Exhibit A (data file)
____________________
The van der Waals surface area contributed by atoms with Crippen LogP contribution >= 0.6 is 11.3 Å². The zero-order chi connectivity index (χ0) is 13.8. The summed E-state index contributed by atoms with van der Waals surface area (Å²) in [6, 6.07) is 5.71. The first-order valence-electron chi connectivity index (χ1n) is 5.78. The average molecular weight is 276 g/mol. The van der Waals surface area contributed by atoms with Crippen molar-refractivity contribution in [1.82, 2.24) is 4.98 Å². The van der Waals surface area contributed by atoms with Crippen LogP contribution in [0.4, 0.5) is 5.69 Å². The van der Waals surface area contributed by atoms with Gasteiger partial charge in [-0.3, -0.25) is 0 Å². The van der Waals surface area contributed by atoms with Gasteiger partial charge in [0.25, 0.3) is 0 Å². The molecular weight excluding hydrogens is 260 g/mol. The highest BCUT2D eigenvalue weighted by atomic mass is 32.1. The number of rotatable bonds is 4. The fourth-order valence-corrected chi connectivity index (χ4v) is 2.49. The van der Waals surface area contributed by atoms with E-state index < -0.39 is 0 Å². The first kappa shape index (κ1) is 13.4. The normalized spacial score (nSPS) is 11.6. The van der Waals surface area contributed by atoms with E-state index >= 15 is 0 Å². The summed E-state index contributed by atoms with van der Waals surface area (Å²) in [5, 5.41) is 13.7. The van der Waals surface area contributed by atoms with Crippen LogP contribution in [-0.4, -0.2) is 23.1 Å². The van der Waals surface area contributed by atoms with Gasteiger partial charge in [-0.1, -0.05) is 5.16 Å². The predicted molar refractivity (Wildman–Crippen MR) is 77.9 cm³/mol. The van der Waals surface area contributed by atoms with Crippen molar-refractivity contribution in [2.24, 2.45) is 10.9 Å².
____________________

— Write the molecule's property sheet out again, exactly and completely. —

The van der Waals surface area contributed by atoms with Crippen LogP contribution >= 0.6 is 11.3 Å². The zero-order chi connectivity index (χ0) is 13.8. The summed E-state index contributed by atoms with van der Waals surface area (Å²) in [6, 6.07) is 5.71. The first-order valence-electron chi connectivity index (χ1n) is 5.78. The average molecular weight is 276 g/mol. The van der Waals surface area contributed by atoms with Crippen molar-refractivity contribution in [1.82, 2.24) is 4.98 Å². The van der Waals surface area contributed by atoms with Crippen LogP contribution in [0.4, 0.5) is 5.69 Å². The van der Waals surface area contributed by atoms with Gasteiger partial charge in [-0.3, -0.25) is 0 Å². The van der Waals surface area contributed by atoms with Gasteiger partial charge in [0.25, 0.3) is 0 Å². The molecular weight excluding hydrogens is 260 g/mol. The highest BCUT2D eigenvalue weighted by atomic mass is 32.1. The number of rotatable bonds is 4. The fourth-order valence-corrected chi connectivity index (χ4v) is 2.49. The van der Waals surface area contributed by atoms with E-state index < -0.39 is 0 Å². The first kappa shape index (κ1) is 13.4. The normalized spacial score (nSPS) is 11.6. The van der Waals surface area contributed by atoms with E-state index >= 15 is 0 Å². The summed E-state index contributed by atoms with van der Waals surface area (Å²) in [5, 5.41) is 13.7. The van der Waals surface area contributed by atoms with Crippen LogP contribution in [-0.4, -0.2) is 23.1 Å². The van der Waals surface area contributed by atoms with Gasteiger partial charge in [-0.1, -0.05) is 5.16 Å². The predicted molar refractivity (Wildman–Crippen MR) is 77.9 cm³/mol. The van der Waals surface area contributed by atoms with Crippen molar-refractivity contribution in [2.24, 2.45) is 10.9 Å².